Flexural plate subsidence, sedimentation rates, and structural development of the super-deep South Caspian Basin

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Flexural plate subsidence, sedimentation rates, and structural development of the super-deep South Caspian Basin

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Title: Flexural plate subsidence, sedimentation rates, and structural development of the super-deep South Caspian Basin
Author: Nadirov, R.S.; Bagirov, E.B.; Tagiyev, M.F.
Abstract: On a 270-km long seismic line across the west central and central parts of the South Caspian Basin an inverse flexural plate method is used to recover original uploaded plate parameters. The original plate shows remarkable consistency of parameters determined from the 12-second deep seismic line, with average rigidity D=1023.6Nm; bending moment M=1016N, dip angle Θ=−0.14°, and in-line compressive stress of 1012.3N m−1. By sequentially adding the sedimentary units to the average ‘bare’ basement, it is shown that the geometry of the basin at Jurassic time had a major downward warp, and high sedimentary fill to the west, leaving the eastern section open to possible erosion during Early and Middle Cretaceous time. The deep western part of the basin was then filled by sediments during late Tertiary/Quaternary time, and a new depocenter created across the central and western parts of the basin. This newer depocenter was then filled during Pliocene/Quaternary time. The combined flexure of the basement plate, and corresponding sediment fill behaviors with time, are indicative of corresponding lithologic variations across the basin and with suspected organic-rich sediments. The integrated description of basement, sediments, and depocenter behavior points to the utility of the inverse procedure for improving our understanding of basinal evolution. The value of rigidity is comparable to estimated oceanic crust values, in line with the suspected Tethys oceanic fragment of an island arc below the sediments. The shift in depositional behavior with time, from west to more northerly across the line of section, is tied to the orogenic rise of the Caucasus mountains to the north of the section, and to the continued subduction of the Talysh-Vandam plate fragment northward today. The transpressional nature of the basin, and the resolution of the in-line compressive stress into components perpendicular to the Great Caucasus (∼70%) and also perpendicular to the West Caspian deep-laid fault (25–30%), are both in accord with the 25–30 km of present day sedimentary cover, including the variations of thicknesses of seismic stratigraphic units along the section from Azerbaijan in the west to nearly the Turkmenian border in the east.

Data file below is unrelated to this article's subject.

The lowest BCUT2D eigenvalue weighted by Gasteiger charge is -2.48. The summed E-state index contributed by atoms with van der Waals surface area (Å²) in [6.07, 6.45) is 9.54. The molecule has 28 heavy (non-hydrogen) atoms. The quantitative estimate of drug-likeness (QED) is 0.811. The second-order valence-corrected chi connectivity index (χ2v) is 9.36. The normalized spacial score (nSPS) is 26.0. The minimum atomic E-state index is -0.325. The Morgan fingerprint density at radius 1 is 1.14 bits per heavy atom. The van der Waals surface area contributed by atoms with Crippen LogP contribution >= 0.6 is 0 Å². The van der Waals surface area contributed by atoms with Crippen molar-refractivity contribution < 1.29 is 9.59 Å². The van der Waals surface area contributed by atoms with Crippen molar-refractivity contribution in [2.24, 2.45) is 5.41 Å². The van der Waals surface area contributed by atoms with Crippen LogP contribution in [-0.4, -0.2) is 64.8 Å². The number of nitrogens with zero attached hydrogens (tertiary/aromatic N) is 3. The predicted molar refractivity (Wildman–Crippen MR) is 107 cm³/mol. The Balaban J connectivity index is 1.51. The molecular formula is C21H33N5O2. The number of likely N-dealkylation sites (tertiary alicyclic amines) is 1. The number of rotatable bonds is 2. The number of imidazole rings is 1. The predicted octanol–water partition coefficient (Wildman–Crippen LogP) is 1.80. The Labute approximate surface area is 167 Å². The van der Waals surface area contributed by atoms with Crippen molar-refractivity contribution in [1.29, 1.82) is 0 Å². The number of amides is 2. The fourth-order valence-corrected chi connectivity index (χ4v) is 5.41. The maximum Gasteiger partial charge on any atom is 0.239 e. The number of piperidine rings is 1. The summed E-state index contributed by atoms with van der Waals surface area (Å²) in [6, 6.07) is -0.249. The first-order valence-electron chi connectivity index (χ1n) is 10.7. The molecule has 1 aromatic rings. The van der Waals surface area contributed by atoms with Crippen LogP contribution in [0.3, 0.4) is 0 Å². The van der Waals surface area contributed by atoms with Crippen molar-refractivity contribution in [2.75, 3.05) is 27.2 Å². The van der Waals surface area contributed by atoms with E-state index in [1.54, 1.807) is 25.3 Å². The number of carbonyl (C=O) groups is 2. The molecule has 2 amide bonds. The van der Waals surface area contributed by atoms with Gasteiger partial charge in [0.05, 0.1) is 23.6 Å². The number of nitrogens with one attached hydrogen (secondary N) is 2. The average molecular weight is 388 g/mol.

URI: http://hdl.handle.net/123456789/1434
Date: 1997-06


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